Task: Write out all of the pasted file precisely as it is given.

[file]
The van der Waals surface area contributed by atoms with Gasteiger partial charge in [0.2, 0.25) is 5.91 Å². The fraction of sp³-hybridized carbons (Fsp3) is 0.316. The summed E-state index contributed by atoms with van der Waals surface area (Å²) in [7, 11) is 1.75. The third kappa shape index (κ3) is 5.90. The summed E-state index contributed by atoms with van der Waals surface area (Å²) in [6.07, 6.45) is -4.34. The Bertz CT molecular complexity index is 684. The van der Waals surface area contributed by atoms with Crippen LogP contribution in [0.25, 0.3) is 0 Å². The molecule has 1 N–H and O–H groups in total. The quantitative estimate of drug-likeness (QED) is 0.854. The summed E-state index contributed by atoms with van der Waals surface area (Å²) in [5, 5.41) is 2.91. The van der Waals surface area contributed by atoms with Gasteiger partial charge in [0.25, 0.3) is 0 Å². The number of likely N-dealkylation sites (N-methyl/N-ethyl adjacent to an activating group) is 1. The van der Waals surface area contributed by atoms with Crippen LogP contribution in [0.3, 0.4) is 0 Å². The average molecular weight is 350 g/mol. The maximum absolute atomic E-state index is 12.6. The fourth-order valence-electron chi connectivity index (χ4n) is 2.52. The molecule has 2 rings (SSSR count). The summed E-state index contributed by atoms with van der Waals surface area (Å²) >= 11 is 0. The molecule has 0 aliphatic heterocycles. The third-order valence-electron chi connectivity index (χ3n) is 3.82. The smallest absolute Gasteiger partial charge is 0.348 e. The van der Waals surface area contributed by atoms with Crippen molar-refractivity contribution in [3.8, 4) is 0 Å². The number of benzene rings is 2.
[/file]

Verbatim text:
The van der Waals surface area contributed by atoms with Gasteiger partial charge in [0.2, 0.25) is 5.91 Å². The fraction of sp³-hybridized carbons (Fsp3) is 0.316. The summed E-state index contributed by atoms with van der Waals surface area (Å²) in [7, 11) is 1.75. The third kappa shape index (κ3) is 5.90. The summed E-state index contributed by atoms with van der Waals surface area (Å²) in [6.07, 6.45) is -4.34. The Bertz CT molecular complexity index is 684. The van der Waals surface area contributed by atoms with Crippen LogP contribution in [0.25, 0.3) is 0 Å². The molecule has 1 N–H and O–H groups in total. The quantitative estimate of drug-likeness (QED) is 0.854. The summed E-state index contributed by atoms with van der Waals surface area (Å²) in [5, 5.41) is 2.91. The van der Waals surface area contributed by atoms with Gasteiger partial charge in [0.25, 0.3) is 0 Å². The number of likely N-dealkylation sites (N-methyl/N-ethyl adjacent to an activating group) is 1. The van der Waals surface area contributed by atoms with Crippen LogP contribution in [0.3, 0.4) is 0 Å². The average molecular weight is 350 g/mol. The maximum absolute atomic E-state index is 12.6. The fourth-order valence-electron chi connectivity index (χ4n) is 2.52. The molecule has 2 rings (SSSR count). The summed E-state index contributed by atoms with van der Waals surface area (Å²) >= 11 is 0. The molecule has 0 aliphatic heterocycles. The third-order valence-electron chi connectivity index (χ3n) is 3.82. The smallest absolute Gasteiger partial charge is 0.348 e. The van der Waals surface area contributed by atoms with Crippen molar-refractivity contribution in [3.8, 4) is 0 Å². The number of benzene rings is 2.